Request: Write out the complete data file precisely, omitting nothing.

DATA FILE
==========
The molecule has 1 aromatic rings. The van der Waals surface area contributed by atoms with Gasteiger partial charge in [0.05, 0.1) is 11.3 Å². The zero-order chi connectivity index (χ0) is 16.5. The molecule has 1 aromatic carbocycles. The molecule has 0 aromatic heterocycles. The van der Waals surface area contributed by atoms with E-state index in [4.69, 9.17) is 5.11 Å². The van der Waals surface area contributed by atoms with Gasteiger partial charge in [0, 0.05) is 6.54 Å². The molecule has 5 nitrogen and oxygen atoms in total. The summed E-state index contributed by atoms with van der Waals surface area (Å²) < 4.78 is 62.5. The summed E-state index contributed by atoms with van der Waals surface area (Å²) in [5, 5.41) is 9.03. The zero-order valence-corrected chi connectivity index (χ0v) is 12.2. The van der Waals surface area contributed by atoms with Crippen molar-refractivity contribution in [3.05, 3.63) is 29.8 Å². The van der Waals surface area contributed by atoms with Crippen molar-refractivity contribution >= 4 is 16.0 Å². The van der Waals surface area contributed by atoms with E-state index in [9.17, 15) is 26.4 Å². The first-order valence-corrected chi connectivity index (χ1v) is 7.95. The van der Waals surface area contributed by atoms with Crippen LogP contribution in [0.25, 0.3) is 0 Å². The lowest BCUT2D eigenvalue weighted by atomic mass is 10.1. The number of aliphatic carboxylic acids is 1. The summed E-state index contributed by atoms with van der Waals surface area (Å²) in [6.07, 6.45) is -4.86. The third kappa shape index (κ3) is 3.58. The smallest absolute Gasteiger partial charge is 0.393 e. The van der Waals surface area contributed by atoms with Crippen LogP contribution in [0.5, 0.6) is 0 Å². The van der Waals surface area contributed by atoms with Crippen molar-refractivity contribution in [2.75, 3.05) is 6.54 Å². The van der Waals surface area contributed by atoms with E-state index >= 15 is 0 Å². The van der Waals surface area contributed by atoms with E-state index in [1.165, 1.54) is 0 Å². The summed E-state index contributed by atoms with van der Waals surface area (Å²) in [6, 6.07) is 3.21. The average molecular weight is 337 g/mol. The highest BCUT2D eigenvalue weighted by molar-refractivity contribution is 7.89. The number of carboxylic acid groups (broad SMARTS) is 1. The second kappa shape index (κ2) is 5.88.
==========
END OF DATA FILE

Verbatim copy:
The molecule has 1 aromatic rings. The van der Waals surface area contributed by atoms with Gasteiger partial charge in [0.05, 0.1) is 11.3 Å². The zero-order chi connectivity index (χ0) is 16.5. The molecule has 1 aromatic carbocycles. The molecule has 0 aromatic heterocycles. The van der Waals surface area contributed by atoms with E-state index in [4.69, 9.17) is 5.11 Å². The van der Waals surface area contributed by atoms with Gasteiger partial charge in [0, 0.05) is 6.54 Å². The molecule has 5 nitrogen and oxygen atoms in total. The summed E-state index contributed by atoms with van der Waals surface area (Å²) < 4.78 is 62.5. The summed E-state index contributed by atoms with van der Waals surface area (Å²) in [5, 5.41) is 9.03. The zero-order valence-corrected chi connectivity index (χ0v) is 12.2. The van der Waals surface area contributed by atoms with Crippen molar-refractivity contribution in [3.05, 3.63) is 29.8 Å². The van der Waals surface area contributed by atoms with Crippen molar-refractivity contribution >= 4 is 16.0 Å². The van der Waals surface area contributed by atoms with E-state index in [9.17, 15) is 26.4 Å². The first-order valence-corrected chi connectivity index (χ1v) is 7.95. The van der Waals surface area contributed by atoms with Crippen LogP contribution in [0.25, 0.3) is 0 Å². The lowest BCUT2D eigenvalue weighted by atomic mass is 10.1. The number of aliphatic carboxylic acids is 1. The summed E-state index contributed by atoms with van der Waals surface area (Å²) in [6.07, 6.45) is -4.86. The third kappa shape index (κ3) is 3.58. The smallest absolute Gasteiger partial charge is 0.393 e. The van der Waals surface area contributed by atoms with Crippen LogP contribution in [0.5, 0.6) is 0 Å². The van der Waals surface area contributed by atoms with Crippen molar-refractivity contribution in [2.75, 3.05) is 6.54 Å². The van der Waals surface area contributed by atoms with E-state index >= 15 is 0 Å². The van der Waals surface area contributed by atoms with E-state index in [1.165, 1.54) is 0 Å². The summed E-state index contributed by atoms with van der Waals surface area (Å²) in [6, 6.07) is 3.21. The average molecular weight is 337 g/mol. The highest BCUT2D eigenvalue weighted by molar-refractivity contribution is 7.89. The number of carboxylic acid groups (broad SMARTS) is 1. The second kappa shape index (κ2) is 5.88.